After a recent scandal running into billions of dollars, and featuring a mathematically oriented British banker who is now lodged in Jail, the world has decided to give up on a very important number that shook households and corporations alike for decades.
Thanks to the scandal, and Tom Hayes , a famous number will last no more beyond 2021– the LIBOR.
What is the LIBOR?
LIBOR (Intercontinental Exchange London Interbank Offered Rate ) or ICE LIBOR is a benchmark interest rate that some of the world’s leading banks would charge each other for short-term loans and serves as the basis for calculating interest rates on various loans throughout the world.
It is calculated as number produced daily in response to a query on theoretical estimated rates of borrowing , posed to a group of large banks. These estimates are modified by stripping out the highest and lowest quartile estimates and averaging the rest to arrive at the final rate.
LIBOR is administered by the ICE Benchmark Administration (https://www.theice.com/factsheet/libor ) and is based on five currencies: the U.S. dollar (USD), euro (EUR), pound sterling (GBP), Japanese yen (JPY), and Swiss franc (CHF). There are a total of 35 different LIBOR rates each business day.
LIBOR interest rate fixings have been published since January 1st, 1986 and have since become deeply entrenched into the global financial markets.
The most widely used variant applies to borrowing dollars for three months. On July 18, 2018, the day this blog is written, LIBOR was 2.34 percent (During the 2008 crisis this exceeded 5.5%).
The six-month US dollar LIBOR, which was below 1% at the end of December 2015, rose to over 1.3% in December 2016, 1.8% in December 2017, and to around 2.5% in June 2018. This has happened as the US Fed tightening cycle began.
Why is LIBOR Important?
Almost about $350 trillion of international financial products and loans are linked to Libor, with a large chunk of these pegged to the dollar-based benchmark. From the smallest of loans to home borrowers to the largest of international transactions, LIBOR has traditionally served as the basis for decades.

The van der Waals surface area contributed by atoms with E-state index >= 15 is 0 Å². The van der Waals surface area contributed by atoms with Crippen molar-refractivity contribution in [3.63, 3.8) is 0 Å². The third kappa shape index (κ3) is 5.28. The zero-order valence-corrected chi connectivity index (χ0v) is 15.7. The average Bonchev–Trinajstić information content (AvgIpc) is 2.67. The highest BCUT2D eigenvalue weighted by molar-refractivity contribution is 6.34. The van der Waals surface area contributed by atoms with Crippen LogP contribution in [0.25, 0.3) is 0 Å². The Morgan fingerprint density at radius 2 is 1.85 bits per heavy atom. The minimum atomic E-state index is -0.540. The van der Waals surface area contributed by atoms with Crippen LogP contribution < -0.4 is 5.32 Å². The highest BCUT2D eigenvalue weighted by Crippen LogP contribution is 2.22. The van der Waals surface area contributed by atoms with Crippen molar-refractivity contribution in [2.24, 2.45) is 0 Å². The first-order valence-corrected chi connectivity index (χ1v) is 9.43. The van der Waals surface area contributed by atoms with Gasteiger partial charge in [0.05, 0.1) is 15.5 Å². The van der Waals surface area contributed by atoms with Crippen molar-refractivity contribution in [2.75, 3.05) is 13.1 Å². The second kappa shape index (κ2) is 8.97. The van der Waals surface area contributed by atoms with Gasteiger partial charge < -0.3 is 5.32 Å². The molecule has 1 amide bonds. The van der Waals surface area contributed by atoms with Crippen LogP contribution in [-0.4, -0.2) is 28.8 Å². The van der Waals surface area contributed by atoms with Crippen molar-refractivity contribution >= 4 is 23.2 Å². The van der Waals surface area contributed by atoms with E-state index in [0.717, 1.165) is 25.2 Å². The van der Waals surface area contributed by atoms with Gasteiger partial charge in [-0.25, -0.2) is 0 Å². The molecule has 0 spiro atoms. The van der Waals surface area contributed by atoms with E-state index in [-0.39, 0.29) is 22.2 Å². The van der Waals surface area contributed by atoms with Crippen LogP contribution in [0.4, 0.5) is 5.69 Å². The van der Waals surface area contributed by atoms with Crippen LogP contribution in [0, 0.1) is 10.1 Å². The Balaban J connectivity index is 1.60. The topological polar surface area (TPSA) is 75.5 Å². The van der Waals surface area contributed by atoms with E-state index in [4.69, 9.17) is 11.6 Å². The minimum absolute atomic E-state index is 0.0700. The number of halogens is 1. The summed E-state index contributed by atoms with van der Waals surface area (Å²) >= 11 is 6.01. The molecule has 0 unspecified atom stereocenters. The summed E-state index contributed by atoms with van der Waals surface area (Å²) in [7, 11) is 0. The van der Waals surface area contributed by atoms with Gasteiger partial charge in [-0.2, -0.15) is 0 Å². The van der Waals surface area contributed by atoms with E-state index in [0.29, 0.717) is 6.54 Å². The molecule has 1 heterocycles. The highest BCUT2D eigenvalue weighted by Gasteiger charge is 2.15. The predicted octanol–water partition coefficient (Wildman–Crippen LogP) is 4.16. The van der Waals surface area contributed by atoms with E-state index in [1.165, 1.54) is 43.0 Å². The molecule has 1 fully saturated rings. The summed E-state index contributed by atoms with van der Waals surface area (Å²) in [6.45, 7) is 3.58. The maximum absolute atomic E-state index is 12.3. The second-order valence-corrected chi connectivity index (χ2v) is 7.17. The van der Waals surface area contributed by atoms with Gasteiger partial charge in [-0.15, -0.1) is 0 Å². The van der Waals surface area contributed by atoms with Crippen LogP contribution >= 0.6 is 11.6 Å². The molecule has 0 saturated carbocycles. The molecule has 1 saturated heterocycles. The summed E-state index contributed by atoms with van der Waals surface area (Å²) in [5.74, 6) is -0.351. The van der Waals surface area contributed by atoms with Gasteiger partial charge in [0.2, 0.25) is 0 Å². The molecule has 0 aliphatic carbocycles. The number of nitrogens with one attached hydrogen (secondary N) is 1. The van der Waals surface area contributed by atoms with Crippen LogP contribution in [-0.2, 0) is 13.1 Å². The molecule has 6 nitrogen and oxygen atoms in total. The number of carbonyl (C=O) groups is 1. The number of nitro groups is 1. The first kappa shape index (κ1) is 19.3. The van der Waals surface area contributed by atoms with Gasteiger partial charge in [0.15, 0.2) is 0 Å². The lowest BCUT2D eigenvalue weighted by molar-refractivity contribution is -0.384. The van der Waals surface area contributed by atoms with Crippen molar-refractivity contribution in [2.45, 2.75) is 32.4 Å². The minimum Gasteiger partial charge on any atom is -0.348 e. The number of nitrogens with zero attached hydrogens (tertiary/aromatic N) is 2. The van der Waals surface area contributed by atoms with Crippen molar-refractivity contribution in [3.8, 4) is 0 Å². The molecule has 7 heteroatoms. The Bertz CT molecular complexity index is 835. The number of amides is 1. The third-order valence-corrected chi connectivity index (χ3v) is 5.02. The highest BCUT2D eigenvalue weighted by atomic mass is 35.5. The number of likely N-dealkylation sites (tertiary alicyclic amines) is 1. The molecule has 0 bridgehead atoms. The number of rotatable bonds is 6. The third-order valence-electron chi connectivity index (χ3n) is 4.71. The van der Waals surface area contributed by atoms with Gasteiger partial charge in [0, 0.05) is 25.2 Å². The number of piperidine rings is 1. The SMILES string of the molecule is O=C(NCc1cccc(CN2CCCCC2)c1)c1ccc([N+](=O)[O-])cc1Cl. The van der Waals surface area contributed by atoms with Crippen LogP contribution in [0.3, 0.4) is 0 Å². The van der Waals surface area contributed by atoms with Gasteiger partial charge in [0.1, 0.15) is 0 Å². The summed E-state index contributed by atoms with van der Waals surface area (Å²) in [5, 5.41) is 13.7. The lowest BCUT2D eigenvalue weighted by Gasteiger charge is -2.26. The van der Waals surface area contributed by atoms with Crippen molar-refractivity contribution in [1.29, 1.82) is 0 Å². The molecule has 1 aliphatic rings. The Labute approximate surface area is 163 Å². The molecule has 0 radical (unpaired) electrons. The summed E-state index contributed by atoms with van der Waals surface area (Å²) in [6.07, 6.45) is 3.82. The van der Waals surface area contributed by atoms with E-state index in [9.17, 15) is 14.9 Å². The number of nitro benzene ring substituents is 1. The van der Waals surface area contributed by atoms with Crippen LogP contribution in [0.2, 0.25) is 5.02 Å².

There are other important financial benchmarks, of course — the Federal Reserve’s fed funds rate and the yield on the 10-year Treasury note among them — but Libor has emerged over time as the dominant rate for determining interest payments on almost all adjustable-rate financial products.
The rate is also the rate around which RBI allows corporate to borrow abroad – RBI recently allowed more flexibility in ECB borrowings (https://rbi.org.in/Scripts/NotificationUser.aspx?Id=11267&Mode=0) and the maximum spread that corporates can offer debt to international investors. With bad loans-laden domestic banks turning conservative in lending, India Inc has taken recourse to external commercial borrowings (ECBs) for their funding requirements in the first two months of the current financial year. Total funds raised during this period via ECBs, at $5.264 billion, was 91 per cent higher than in the corresponding year-ago period and almost all of these are linked to LIBOR.
In the last few weeks of Q1FY19, giants like Reliance, Tata Steel, Bharti Airtel have all announced international borrowing programmes worth more than USD Bn all benchmarked to the USD Libor.
The Libor Labor!
Unlike actual transaction based rates like in stock markets, which are based on a public record of buys and sells, the LIBOR rate is something banks report based on their own proprietary observations, making it open to manipulation. Indeed, a recent and major manipulation scandal combined with less interbank lending to determine the rate has led a group comprised of industry participants and regulators to look for an alternative and plan for a transition over the next few years. 2021 is when LIBOR ceases to exist as regulators worldwide search for better options.
While India has its own MIBOR, (http://www.fimmda.org/modules/securitiesApproval/securitiesApproval.aspx?op=mibor) , the US is developing something called Secured Overnight Financing Rate (SOFR) whichis now published each business day by the Federal Reserve Bank of New York. Others have proposed using the Ameribor , which does what Libor is supposed to do: represent the true cost of funds. It is set by open-market transactions on the Chicago-based American Financial Exchange (AFX).
Another option is the BoE’s SONIA (Sterling Overnight Index Average) overnight rate which has joined the battle for global recognition.
The current uncertainty surrounding the transition away from LIBOR and the mechanics of that transition are enormous and too large to quantify for any likely impact. One would however expect reduced liquidity in LIBOR to worsen further once the replacement reference rates have been identified globally thereby making LIBOR nearly useless post the transition date, despite the potential for LIBOR rates to continue to be published.
Title Source: “The British Bankers Association’s London Interbank Offered Rate matters more than any other set of numbers in the world,” Donald MacKenzie , London Review of Books.